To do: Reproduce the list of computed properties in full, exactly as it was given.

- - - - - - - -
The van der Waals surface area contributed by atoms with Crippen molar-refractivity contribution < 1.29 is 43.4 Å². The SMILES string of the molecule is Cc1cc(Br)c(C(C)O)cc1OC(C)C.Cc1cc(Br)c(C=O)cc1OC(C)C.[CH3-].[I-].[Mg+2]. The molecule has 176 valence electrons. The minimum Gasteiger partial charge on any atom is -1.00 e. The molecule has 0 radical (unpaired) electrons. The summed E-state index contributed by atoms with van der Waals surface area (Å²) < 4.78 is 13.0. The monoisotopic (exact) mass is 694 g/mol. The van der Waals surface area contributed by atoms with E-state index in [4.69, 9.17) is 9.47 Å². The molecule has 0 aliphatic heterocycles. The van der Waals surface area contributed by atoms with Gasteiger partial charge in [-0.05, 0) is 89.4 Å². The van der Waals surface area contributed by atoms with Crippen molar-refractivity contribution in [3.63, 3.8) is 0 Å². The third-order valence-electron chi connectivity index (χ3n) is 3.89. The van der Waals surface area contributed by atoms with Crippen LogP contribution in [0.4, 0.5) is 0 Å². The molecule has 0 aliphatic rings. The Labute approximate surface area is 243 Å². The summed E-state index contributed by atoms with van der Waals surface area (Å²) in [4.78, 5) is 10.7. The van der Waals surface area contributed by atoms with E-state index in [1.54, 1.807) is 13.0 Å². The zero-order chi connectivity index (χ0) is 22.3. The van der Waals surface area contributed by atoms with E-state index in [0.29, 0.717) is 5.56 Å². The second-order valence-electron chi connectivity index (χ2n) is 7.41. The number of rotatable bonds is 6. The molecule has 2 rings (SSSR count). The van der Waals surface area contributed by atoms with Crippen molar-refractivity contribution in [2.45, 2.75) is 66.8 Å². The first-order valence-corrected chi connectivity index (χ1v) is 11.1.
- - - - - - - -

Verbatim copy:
The van der Waals surface area contributed by atoms with Crippen molar-refractivity contribution < 1.29 is 43.4 Å². The SMILES string of the molecule is Cc1cc(Br)c(C(C)O)cc1OC(C)C.Cc1cc(Br)c(C=O)cc1OC(C)C.[CH3-].[I-].[Mg+2]. The molecule has 176 valence electrons. The minimum Gasteiger partial charge on any atom is -1.00 e. The molecule has 0 radical (unpaired) electrons. The summed E-state index contributed by atoms with van der Waals surface area (Å²) < 4.78 is 13.0. The monoisotopic (exact) mass is 694 g/mol. The van der Waals surface area contributed by atoms with E-state index in [4.69, 9.17) is 9.47 Å². The molecule has 0 aliphatic heterocycles. The van der Waals surface area contributed by atoms with Gasteiger partial charge in [-0.05, 0) is 89.4 Å². The van der Waals surface area contributed by atoms with Crippen molar-refractivity contribution in [3.63, 3.8) is 0 Å². The third-order valence-electron chi connectivity index (χ3n) is 3.89. The van der Waals surface area contributed by atoms with Crippen LogP contribution in [0.4, 0.5) is 0 Å². The molecule has 0 aliphatic rings. The Labute approximate surface area is 243 Å². The summed E-state index contributed by atoms with van der Waals surface area (Å²) in [4.78, 5) is 10.7. The van der Waals surface area contributed by atoms with E-state index in [1.54, 1.807) is 13.0 Å². The zero-order chi connectivity index (χ0) is 22.3. The van der Waals surface area contributed by atoms with E-state index in [0.29, 0.717) is 5.56 Å². The second-order valence-electron chi connectivity index (χ2n) is 7.41. The number of rotatable bonds is 6. The molecule has 2 rings (SSSR count). The van der Waals surface area contributed by atoms with Crippen molar-refractivity contribution in [2.45, 2.75) is 66.8 Å². The first-order valence-corrected chi connectivity index (χ1v) is 11.1.